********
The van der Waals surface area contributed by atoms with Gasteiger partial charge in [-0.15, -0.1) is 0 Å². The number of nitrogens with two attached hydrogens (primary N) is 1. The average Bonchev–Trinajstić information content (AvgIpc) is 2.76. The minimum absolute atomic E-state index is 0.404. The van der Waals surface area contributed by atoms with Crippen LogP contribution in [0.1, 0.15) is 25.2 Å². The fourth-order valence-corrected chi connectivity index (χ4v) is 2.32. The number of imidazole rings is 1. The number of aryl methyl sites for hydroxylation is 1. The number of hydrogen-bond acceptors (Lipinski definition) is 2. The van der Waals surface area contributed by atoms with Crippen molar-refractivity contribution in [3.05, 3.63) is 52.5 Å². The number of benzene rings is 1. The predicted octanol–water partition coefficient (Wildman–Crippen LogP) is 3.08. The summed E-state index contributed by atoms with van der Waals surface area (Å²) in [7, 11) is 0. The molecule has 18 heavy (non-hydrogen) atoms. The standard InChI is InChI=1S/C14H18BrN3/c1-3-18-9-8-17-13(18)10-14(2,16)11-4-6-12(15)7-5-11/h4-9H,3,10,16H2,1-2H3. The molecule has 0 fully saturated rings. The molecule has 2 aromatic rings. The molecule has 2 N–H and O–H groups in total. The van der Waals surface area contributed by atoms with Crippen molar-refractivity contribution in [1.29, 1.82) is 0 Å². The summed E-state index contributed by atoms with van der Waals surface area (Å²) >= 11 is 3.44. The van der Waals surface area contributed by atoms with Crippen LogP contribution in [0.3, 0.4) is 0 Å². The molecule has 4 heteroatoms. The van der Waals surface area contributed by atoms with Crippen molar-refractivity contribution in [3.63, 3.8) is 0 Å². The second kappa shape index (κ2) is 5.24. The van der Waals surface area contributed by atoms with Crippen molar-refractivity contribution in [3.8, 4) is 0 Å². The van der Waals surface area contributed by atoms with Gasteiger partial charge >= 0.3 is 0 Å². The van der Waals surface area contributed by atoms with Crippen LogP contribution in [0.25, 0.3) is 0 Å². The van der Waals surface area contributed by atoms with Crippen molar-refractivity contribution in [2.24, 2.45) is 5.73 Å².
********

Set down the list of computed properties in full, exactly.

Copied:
The van der Waals surface area contributed by atoms with Gasteiger partial charge in [-0.15, -0.1) is 0 Å². The number of nitrogens with two attached hydrogens (primary N) is 1. The average Bonchev–Trinajstić information content (AvgIpc) is 2.76. The minimum absolute atomic E-state index is 0.404. The van der Waals surface area contributed by atoms with Crippen LogP contribution in [0.1, 0.15) is 25.2 Å². The fourth-order valence-corrected chi connectivity index (χ4v) is 2.32. The number of imidazole rings is 1. The number of aryl methyl sites for hydroxylation is 1. The number of hydrogen-bond acceptors (Lipinski definition) is 2. The van der Waals surface area contributed by atoms with Crippen molar-refractivity contribution in [3.05, 3.63) is 52.5 Å². The number of benzene rings is 1. The predicted octanol–water partition coefficient (Wildman–Crippen LogP) is 3.08. The summed E-state index contributed by atoms with van der Waals surface area (Å²) in [7, 11) is 0. The molecule has 18 heavy (non-hydrogen) atoms. The standard InChI is InChI=1S/C14H18BrN3/c1-3-18-9-8-17-13(18)10-14(2,16)11-4-6-12(15)7-5-11/h4-9H,3,10,16H2,1-2H3. The molecule has 0 fully saturated rings. The molecule has 2 aromatic rings. The molecule has 2 N–H and O–H groups in total. The van der Waals surface area contributed by atoms with Crippen molar-refractivity contribution in [1.29, 1.82) is 0 Å². The summed E-state index contributed by atoms with van der Waals surface area (Å²) >= 11 is 3.44. The van der Waals surface area contributed by atoms with Crippen LogP contribution in [0.3, 0.4) is 0 Å². The molecule has 4 heteroatoms. The van der Waals surface area contributed by atoms with Crippen molar-refractivity contribution in [3.63, 3.8) is 0 Å². The second kappa shape index (κ2) is 5.24. The van der Waals surface area contributed by atoms with Crippen molar-refractivity contribution in [3.8, 4) is 0 Å². The van der Waals surface area contributed by atoms with Gasteiger partial charge >= 0.3 is 0 Å². The van der Waals surface area contributed by atoms with Crippen LogP contribution in [0.25, 0.3) is 0 Å². The van der Waals surface area contributed by atoms with Crippen molar-refractivity contribution in [2.24, 2.45) is 5.73 Å².